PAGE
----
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Eponyms, false

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MatC
157583.  Mon Mar 19, 2007 9:54 am Reply with quote

A very interesting article here http://www1.umn.edu/ships/updates/shadows.htm about misnamed eponyms.

Bunsen didn’t invent the Bunsen burner - his assistant did.

Petri did invent the Petri dish - but only because he was assistant to the bloke who did the ground work.

Boyle never expressed Boyle’s Law, nor did he consider it to be a law.

In France, Boyle’s Law is Mariotte's Law.

And this interesting explanation of why inventions and discoveries carry someone's name anyway:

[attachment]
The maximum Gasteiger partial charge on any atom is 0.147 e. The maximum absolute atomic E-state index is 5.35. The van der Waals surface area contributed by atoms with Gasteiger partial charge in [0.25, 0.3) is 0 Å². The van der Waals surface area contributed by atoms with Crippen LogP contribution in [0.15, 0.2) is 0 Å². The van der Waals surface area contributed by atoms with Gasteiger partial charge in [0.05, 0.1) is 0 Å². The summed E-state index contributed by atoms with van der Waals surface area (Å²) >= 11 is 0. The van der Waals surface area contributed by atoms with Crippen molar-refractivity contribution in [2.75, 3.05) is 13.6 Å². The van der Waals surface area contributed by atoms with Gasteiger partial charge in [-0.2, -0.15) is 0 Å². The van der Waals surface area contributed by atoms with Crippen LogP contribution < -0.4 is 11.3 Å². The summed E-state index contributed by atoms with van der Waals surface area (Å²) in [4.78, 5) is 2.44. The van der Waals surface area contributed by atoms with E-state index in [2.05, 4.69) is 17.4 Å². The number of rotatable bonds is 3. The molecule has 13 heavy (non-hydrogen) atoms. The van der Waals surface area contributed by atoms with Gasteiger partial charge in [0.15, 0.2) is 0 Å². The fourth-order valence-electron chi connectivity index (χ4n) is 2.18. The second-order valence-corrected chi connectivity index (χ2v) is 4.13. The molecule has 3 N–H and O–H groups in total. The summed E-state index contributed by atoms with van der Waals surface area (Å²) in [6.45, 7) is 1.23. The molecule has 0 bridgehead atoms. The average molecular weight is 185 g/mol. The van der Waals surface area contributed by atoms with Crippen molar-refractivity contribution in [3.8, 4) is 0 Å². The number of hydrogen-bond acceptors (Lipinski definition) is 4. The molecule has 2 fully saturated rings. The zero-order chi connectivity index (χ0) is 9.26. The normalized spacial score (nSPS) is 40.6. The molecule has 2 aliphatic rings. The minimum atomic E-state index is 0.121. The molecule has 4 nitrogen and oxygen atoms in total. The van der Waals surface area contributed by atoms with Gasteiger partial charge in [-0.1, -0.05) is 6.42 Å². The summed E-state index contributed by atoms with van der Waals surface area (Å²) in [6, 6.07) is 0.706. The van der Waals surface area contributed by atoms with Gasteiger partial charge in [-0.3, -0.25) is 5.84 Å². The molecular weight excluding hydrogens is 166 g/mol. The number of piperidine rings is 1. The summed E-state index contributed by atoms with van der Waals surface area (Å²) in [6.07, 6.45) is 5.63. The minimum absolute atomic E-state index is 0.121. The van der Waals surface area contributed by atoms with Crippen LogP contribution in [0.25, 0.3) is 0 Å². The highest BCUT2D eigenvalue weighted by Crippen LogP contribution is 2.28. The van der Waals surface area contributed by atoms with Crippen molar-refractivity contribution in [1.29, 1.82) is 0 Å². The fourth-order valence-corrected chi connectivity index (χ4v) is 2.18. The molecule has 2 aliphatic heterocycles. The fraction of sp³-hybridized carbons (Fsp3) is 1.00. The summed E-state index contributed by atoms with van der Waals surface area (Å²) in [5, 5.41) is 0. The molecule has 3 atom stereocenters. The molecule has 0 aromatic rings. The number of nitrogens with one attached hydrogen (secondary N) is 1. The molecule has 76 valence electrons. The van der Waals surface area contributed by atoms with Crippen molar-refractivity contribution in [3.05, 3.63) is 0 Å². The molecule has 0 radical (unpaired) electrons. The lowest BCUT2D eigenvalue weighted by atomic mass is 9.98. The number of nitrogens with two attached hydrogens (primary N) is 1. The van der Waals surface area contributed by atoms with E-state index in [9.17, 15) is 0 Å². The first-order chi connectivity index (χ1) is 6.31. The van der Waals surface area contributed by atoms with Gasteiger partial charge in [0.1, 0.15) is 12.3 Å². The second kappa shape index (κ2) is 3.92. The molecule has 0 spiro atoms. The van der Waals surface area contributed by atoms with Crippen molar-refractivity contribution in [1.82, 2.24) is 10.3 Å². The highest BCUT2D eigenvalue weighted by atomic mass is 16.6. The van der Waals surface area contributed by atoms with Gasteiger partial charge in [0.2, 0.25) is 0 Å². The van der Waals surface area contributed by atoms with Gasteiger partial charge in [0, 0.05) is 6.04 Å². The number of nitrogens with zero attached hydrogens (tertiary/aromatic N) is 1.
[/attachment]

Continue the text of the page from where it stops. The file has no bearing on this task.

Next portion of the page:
Quote:
The tradition of professional credit was developed in the late 1600s in part to encourage those who made discoveries to share their work and allow others to build on them. Previously, the pursuit of knowledge had often been considered private (or privileged), or the knowledge gained was worth keeping secret. Hence, to encourage investigators to make their findings public, the Royal Society of London adopted a policy of bestowing honor only on the first to publish a particular discovery, much in the spirit of copyright law. Science became public. With it, however, came the competition for priority and exclusive credit

 
suze
157586.  Mon Mar 19, 2007 9:59 am Reply with quote

Gresham's law was first formulated by Copernicus. It came up in one of the chatroom quizzes I organised on the outside.

http://www.britannica.com/ebc/article-9366139

 

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